Arkansas Bike Trails Driving Local Revenue and Vibrant Communities
By Joe Quinn
Brendan Quirk was selling bicycles on the internet when many Americans really didn’t understand you could buy anything online. He steadily grew Competitive Cyclist, his Little Rock-based bicycle business, for 12 years, and then sold it to backcountry.com.
He moved his family to Utah to work for that company, and then made a career shift to join the executive team at Rapha, a London-based cycling apparel brand. His life has come full circle now as he’s back in Arkansas thinking through strategies to grow both on-road and mountain biking.
The Bentonville-based Runway Group led by Tom and Steuart Walton is focused on how Arkansas can do unique things to revitalize public spaces and improve the quality of life in any community. Quirk is part of a Runway Group team working in casual offices overlooking the Bentonville town square.
Quirk believes all Arkansas communities should be integrating bike and walking trail strategies into discussions about economic development and quality of life. A recent economic impact study shows that in 2017 alone biking trails in Benton and Washington counties resulted in $137 million in economic activity.
“If you live in the upper Midwest, you can’t ride bikes in the spring, so folks come down here because of our reputation for fantastic riding and fun things you can do off the bike. Bentonville gets covered up in cars with license plates from Illinois, Minnesota, Michigan and others,” Quirk said. “We’re really starting to get known for our riding and all the other things we have to offer. It’s part of our identity and culture.”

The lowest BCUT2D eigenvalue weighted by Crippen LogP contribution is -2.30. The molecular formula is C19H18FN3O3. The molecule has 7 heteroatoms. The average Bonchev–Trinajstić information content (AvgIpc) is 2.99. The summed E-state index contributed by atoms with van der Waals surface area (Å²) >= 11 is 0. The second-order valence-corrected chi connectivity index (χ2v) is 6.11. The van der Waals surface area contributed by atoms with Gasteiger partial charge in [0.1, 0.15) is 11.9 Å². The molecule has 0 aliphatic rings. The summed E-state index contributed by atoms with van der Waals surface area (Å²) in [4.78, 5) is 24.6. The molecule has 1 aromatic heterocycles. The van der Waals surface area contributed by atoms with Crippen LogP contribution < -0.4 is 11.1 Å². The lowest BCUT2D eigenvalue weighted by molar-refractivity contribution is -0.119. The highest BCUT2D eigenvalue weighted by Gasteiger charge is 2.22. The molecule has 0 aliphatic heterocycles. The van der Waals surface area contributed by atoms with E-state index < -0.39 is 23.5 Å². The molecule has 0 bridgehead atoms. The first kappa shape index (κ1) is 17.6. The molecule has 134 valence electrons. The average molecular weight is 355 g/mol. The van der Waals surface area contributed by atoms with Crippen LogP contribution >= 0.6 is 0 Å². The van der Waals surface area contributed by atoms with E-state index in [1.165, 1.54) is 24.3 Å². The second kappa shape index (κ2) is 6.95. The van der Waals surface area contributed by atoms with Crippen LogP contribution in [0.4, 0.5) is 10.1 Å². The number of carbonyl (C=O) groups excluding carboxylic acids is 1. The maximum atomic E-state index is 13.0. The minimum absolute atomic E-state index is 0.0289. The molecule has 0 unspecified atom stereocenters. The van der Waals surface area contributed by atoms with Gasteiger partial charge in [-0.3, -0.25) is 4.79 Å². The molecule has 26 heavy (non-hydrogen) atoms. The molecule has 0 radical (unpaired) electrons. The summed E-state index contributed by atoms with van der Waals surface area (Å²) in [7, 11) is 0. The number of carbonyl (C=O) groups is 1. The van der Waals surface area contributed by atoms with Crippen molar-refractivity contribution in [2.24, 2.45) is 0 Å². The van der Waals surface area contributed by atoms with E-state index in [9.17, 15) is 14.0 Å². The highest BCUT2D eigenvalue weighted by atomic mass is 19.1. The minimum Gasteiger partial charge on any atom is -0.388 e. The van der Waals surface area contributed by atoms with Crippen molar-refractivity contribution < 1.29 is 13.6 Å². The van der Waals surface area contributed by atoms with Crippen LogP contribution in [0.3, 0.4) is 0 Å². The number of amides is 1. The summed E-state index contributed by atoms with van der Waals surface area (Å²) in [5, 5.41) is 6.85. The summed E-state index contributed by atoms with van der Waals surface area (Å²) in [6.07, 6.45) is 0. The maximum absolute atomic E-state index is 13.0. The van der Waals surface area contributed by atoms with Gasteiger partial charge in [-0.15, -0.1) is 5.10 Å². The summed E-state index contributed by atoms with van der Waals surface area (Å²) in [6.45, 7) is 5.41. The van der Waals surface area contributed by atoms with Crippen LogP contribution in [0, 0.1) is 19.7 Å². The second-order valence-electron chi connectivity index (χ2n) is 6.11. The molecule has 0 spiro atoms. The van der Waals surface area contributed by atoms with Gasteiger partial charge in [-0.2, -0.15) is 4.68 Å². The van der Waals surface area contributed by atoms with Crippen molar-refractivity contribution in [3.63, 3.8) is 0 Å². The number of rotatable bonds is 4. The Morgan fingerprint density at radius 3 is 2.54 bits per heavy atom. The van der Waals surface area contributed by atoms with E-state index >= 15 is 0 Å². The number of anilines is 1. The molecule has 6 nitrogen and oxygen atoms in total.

Northwest Arkansas bike trail development started modestly in 2007 when Sam Walton’s grandson Tom started laying out the first trail with a pick and shovel. Today that work has expanded to more than 400 miles of trails that benefit the region in terms of better health, local business development with stores selling helmets and bikes, and tourism growth with riders filling local hotels and restaurants. That first simple trail is now part of a much larger system that features some of the most sophisticated mountain trails in the country.
In some ways the discussion of how to integrate walking and biking trails into the fabric of a community is part of a larger and longer-term road discussion facing all states. Transportation is changing rapidly, and future generations will want to get from one point to another without dealing with traffic lights or parking. Ride-share programs will only continue to grow. Quirk says the model of one car per Arkansan isn’t going away anytime soon, “but we need to think about how we are going to build highways that are future proof. We need to build roads that can handle all modes of transportation.”